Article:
And I leave you with a photo of me and my Cincinnati friends, two of which had just graduated from UC the previous day, after a fun game of darts and a round of Killians Irish Red (further proof that I am some sort of giant):
My grandfather was a farmer. A large farmer, who farmed over 1000 acres with his children before he passed away. I was only 7 when he died and I don’t remember him extremely well, but there are certain things about him and his house that I will never forget. Like how his kitchen cabinets had hammered copper knobs and spade handles. Or how the bottom drawer to the right of the sink always hid Oreos or mini doughnuts (treats my parents sparingly would keep in our own house). He had a large collection of those now-retro Avon cologne bottles shaped like cars or trains (I have a green Jaguar bottle that belonged to him). His living room had the oldest oak floor television I had ever seen in my life with a remote control that explains why some people still call them clickers; each button was as loud as a dog training clicker.
And I will never forget his living room lamp shades. I don’t remember what the lamps looked like, but I will never forget the two lamp shades. They were made from Styrofoam egg cartons arranged in a drum shape, one pale green and one pale pink. On each of the tall “points” that seperate the eggs, a hole was punched and a colored glass marble was glued over the hole. When the light was on, the glass marbles would glow.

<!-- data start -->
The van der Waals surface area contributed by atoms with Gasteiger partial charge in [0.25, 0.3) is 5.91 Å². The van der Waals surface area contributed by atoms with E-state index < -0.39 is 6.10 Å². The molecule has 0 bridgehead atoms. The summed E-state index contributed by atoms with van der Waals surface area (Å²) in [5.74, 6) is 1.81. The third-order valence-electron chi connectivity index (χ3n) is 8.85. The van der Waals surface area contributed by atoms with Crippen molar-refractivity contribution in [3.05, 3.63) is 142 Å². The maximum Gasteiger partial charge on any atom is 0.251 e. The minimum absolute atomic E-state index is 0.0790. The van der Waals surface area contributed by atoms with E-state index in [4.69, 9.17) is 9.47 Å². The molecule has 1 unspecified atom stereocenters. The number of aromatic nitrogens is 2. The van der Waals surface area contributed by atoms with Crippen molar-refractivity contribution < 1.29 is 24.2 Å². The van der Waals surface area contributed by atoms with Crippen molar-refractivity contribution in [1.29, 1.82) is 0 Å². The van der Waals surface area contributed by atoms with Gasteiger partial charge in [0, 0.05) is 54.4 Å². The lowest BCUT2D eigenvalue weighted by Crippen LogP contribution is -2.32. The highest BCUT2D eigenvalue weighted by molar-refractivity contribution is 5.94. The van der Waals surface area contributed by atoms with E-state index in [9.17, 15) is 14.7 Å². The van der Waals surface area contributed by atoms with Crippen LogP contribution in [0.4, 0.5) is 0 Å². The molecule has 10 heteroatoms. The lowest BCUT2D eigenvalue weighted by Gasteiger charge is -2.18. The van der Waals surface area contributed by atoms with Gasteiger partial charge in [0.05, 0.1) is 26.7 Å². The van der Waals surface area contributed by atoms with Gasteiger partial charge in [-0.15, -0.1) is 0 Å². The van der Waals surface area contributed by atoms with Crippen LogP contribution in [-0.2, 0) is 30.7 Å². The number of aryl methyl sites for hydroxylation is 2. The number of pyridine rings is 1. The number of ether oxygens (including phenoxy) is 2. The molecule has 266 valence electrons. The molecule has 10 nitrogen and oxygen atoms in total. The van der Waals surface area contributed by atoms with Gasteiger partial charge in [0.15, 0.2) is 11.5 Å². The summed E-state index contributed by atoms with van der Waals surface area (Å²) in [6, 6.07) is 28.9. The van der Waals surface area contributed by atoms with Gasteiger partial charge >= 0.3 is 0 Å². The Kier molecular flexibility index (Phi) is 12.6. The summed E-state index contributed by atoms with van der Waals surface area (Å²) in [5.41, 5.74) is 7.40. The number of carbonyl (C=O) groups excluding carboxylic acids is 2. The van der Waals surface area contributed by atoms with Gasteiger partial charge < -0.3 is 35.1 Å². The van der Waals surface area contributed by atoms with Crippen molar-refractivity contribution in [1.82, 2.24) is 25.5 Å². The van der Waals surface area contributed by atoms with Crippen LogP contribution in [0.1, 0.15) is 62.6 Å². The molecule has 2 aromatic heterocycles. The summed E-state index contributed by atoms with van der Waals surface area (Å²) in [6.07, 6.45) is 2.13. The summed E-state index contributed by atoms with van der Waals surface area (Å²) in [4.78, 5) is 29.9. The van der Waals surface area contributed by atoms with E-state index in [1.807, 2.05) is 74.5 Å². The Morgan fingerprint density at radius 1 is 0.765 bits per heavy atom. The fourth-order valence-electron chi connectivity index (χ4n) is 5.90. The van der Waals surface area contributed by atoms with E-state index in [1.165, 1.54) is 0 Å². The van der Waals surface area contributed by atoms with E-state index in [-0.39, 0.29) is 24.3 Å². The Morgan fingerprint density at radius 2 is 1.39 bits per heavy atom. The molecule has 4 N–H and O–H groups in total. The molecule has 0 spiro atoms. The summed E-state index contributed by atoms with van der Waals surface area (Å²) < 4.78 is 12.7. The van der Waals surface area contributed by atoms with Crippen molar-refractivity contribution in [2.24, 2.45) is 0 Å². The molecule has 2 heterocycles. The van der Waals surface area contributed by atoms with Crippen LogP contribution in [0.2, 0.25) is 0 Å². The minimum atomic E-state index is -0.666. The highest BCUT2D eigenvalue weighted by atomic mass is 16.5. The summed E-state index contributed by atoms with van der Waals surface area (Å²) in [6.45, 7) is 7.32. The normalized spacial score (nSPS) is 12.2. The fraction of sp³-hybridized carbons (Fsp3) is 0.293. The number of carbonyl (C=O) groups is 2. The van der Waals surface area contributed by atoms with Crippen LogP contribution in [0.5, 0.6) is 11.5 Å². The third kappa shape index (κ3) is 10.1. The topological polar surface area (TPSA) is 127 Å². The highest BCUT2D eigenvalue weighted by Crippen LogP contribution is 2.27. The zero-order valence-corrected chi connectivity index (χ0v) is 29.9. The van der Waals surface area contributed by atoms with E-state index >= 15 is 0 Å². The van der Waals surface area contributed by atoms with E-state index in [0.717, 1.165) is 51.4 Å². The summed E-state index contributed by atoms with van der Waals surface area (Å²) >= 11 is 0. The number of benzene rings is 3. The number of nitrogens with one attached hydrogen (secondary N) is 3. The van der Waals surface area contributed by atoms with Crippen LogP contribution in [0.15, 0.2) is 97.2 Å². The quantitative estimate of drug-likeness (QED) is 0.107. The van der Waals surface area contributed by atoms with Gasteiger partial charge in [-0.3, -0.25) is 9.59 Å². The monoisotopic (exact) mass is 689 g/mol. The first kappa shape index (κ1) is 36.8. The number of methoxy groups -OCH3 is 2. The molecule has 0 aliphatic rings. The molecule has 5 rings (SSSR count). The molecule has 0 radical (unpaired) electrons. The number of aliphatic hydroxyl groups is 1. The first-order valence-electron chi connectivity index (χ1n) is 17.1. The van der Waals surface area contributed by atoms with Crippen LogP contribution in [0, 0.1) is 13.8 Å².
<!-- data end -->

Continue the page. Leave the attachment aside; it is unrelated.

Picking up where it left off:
I had never seen anything else like it in my life. Until I Google searched for them. And sure enough, apparently someone else had some. This photograph is similar, only Grandpa’s had marbles on each of the points, not in the actual egg wells, and his two were on table lamps, not hanging.
Not my style at all. But nonetheless, I will never forget them and how much of a statement they were in his living room. I wonder who it was that actually made them and where they ended up after his estate was divided. Not that I necessarily want them, but they would be fun to photograph.
Check out these other egg crate lamp shades that are probably more likely to end up in a high end design magazine.
This first pendant lamp was featured on a great sustainability and design blog, Inhabitat, back in 2009. Very pure looking, this would probably be an easy DIY project. Check out the full post at this link, or click on the photo.
I could easily see these more colorful lamps in a child’s room, glam bathroom, or chic home office. The shades are basically paper egg crates that were spray painted a bold color and folded into a drum shape. Photographed in a display by Recolector Disesno, they have been featured on the blogs DIY Gadgets and Apartment Therapy.
I do like the white version, and it would be fun to make; but would I actually hang it somewhere? What do you think, are you inspired enough to start saving egg cartons? What other egg crate crafts have you seen or made?